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MathGroup Archive 2003

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Re: Improper integral

  • To: mathgroup at smc.vnet.net
  • Subject: [mg44637] Re: Improper integral
  • From: "David W. Cantrell" <DWCantrell at sigmaxi.org>
  • Date: Wed, 19 Nov 2003 04:59:05 -0500 (EST)
  • References: <200311170838.DAA01254@smc.vnet.net> <bpd13t$c8a$1@smc.vnet.net>
  • Sender: owner-wri-mathgroup at wolfram.com

Andrzej Kozlowski <akoz at mimuw.edu.pl> wrote:
> On 17 Nov 2003, at 17:38, Jean-Claude Poujade wrote:
> > I'm not a mathematician and I wonder why Mathematica doesn't return 0
> > for this doubly infinite improper integral :
> >
> > In[1]:=$Version
> > Out[1]=4.1 for Microsoft Windows (November 2, 2000)
> >
> > In[2]:=Integrate[x/(1+x^2),{x,-Infinity,Infinity},PrincipalValue->True]
> > Integrate::idiv[...]does not converge[...]
> > Out[2]:=Integrate[x/(1+x^2),{x,-Infinity,Infinity},
> > PrincipalValue->True]
> >
> > maybe it's different with Mathematica 5.0 ?
> >
> No it is the same, and it is correct.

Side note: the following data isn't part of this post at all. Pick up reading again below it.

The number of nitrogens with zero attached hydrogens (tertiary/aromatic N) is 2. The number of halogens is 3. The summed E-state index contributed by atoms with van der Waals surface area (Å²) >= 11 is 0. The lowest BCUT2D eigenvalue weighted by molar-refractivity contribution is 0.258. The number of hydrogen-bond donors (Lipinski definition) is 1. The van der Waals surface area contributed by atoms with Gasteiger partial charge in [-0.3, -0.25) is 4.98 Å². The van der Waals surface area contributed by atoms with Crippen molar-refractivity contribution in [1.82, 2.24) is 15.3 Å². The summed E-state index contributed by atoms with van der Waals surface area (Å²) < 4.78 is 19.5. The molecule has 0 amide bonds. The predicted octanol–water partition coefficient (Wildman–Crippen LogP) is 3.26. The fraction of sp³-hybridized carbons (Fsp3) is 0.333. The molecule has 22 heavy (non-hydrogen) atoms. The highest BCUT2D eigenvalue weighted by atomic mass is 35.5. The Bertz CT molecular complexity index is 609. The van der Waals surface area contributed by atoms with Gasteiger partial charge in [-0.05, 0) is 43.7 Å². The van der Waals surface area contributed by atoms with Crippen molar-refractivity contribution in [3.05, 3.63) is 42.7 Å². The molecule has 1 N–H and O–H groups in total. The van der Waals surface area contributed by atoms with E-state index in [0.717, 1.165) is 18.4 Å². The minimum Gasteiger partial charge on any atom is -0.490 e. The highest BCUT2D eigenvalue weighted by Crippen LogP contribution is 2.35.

Correct??
Well, at least it's not blatantly wrong. Mathematica makes the statement
"does not converge" about Integrate[x/(1+x^2),{x,-Infinity,Infinity}],
rather than about its Cauchy principal value. But Mathematica never gets
the answer to the question that was asked. If a student gave me the same
response to that question on a test, they would get little (if any) partial
credit.

> Presumably the reason why you
> think the answer should be zero is:
>
> In[21]:=
> Integrate[x/(1 + x^2), {x, -a, a}]
>
> Out[21]=
> 0
>
> But  Integrate[x/(1 + x^2), {x, -Infinity, Infinity}] is not just the
> limit of the above as a->Infinity.

Right. But Jean-Claude's question was specifically about that integral's
_Cauchy principal value_, which is precisely the limit you mentioned. Thus,

In[1]:= Limit[Integrate[x/(1+x^2),{x,-a,a}],a->Infinity]

Out[1]= 0

is a way for us to assist Mathematica so that it can give the correct
answer for the Cauchy principal value.

But of course, we shouldn't have to assist Mathematica in this way!

David Cantrell

> What has to be true is that the
> limits of Integrate[x/(1 + x^2), {x, a, b}] must exist as a ->
> -Infinity and b->Infinity independently of one another. This is of
> course not true. If you defined the infinite integral in a different
> way you could end up with all sorts of contradictions. For example,
> observe that:
>
> Limit[Integrate[x/(1 + x^2), {x, -a, 2*a}], a -> Infinity]
>
> Log[2]
>
> and so on.


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